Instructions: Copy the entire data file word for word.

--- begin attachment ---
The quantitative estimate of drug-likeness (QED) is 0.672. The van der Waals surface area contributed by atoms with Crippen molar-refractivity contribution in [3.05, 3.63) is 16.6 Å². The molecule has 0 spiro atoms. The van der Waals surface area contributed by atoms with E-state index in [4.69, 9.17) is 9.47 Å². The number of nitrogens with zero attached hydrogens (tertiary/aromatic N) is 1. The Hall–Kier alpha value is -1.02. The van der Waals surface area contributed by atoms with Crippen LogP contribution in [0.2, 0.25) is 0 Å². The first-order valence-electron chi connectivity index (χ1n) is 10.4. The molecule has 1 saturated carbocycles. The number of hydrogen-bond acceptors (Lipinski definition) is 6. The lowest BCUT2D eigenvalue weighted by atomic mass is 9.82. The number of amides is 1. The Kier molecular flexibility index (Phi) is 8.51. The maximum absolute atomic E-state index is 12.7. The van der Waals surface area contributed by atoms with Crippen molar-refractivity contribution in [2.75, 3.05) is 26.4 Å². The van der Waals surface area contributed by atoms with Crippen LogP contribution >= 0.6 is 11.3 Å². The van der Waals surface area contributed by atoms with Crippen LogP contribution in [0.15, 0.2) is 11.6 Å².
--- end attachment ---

The quantitative estimate of drug-likeness (QED) is 0.672. The van der Waals surface area contributed by atoms with Crippen molar-refractivity contribution in [3.05, 3.63) is 16.6 Å². The molecule has 0 spiro atoms. The van der Waals surface area contributed by atoms with E-state index in [4.69, 9.17) is 9.47 Å². The number of nitrogens with zero attached hydrogens (tertiary/aromatic N) is 1. The Hall–Kier alpha value is -1.02. The van der Waals surface area contributed by atoms with Crippen LogP contribution in [0.2, 0.25) is 0 Å². The first-order valence-electron chi connectivity index (χ1n) is 10.4. The molecule has 1 saturated carbocycles. The number of hydrogen-bond acceptors (Lipinski definition) is 6. The lowest BCUT2D eigenvalue weighted by atomic mass is 9.82. The number of amides is 1. The Kier molecular flexibility index (Phi) is 8.51. The maximum absolute atomic E-state index is 12.7. The van der Waals surface area contributed by atoms with Crippen molar-refractivity contribution in [2.75, 3.05) is 26.4 Å². The van der Waals surface area contributed by atoms with Crippen LogP contribution >= 0.6 is 11.3 Å². The van der Waals surface area contributed by atoms with Crippen LogP contribution in [0.15, 0.2) is 11.6 Å².